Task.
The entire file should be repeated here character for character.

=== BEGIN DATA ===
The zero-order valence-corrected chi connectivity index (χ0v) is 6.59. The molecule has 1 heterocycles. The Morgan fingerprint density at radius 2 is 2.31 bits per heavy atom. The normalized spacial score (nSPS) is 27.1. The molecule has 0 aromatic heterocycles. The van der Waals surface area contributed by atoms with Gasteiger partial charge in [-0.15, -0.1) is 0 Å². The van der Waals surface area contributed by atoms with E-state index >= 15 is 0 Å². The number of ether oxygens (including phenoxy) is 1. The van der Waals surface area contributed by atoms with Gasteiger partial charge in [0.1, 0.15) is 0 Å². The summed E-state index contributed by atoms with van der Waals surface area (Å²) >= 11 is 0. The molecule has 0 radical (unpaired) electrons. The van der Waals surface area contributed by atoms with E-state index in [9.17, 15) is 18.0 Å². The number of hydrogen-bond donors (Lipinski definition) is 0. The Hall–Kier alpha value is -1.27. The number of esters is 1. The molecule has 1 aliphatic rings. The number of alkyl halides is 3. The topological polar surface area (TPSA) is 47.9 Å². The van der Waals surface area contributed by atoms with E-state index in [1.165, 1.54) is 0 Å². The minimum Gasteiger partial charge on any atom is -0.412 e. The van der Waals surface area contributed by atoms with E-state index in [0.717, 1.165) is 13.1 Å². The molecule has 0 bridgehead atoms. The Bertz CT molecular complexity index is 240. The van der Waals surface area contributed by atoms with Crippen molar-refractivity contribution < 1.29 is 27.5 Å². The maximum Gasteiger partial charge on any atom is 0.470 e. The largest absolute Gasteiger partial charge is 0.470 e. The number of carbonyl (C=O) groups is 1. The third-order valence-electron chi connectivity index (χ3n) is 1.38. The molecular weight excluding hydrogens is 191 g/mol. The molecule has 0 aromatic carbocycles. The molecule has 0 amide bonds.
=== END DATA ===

The zero-order valence-corrected chi connectivity index (χ0v) is 6.59. The molecule has 1 heterocycles. The Morgan fingerprint density at radius 2 is 2.31 bits per heavy atom. The normalized spacial score (nSPS) is 27.1. The molecule has 0 aromatic heterocycles. The van der Waals surface area contributed by atoms with Gasteiger partial charge in [-0.15, -0.1) is 0 Å². The van der Waals surface area contributed by atoms with E-state index >= 15 is 0 Å². The number of ether oxygens (including phenoxy) is 1. The van der Waals surface area contributed by atoms with Gasteiger partial charge in [0.1, 0.15) is 0 Å². The summed E-state index contributed by atoms with van der Waals surface area (Å²) >= 11 is 0. The molecule has 0 radical (unpaired) electrons. The van der Waals surface area contributed by atoms with E-state index in [9.17, 15) is 18.0 Å². The number of hydrogen-bond donors (Lipinski definition) is 0. The Hall–Kier alpha value is -1.27. The number of esters is 1. The molecule has 1 aliphatic rings. The number of alkyl halides is 3. The topological polar surface area (TPSA) is 47.9 Å². The van der Waals surface area contributed by atoms with E-state index in [1.165, 1.54) is 0 Å². The minimum Gasteiger partial charge on any atom is -0.412 e. The van der Waals surface area contributed by atoms with E-state index in [0.717, 1.165) is 13.1 Å². The molecule has 0 bridgehead atoms. The Bertz CT molecular complexity index is 240. The van der Waals surface area contributed by atoms with Crippen molar-refractivity contribution < 1.29 is 27.5 Å². The maximum Gasteiger partial charge on any atom is 0.470 e. The largest absolute Gasteiger partial charge is 0.470 e. The number of carbonyl (C=O) groups is 1. The third-order valence-electron chi connectivity index (χ3n) is 1.38. The molecular weight excluding hydrogens is 191 g/mol. The molecule has 0 aromatic carbocycles. The molecule has 0 amide bonds.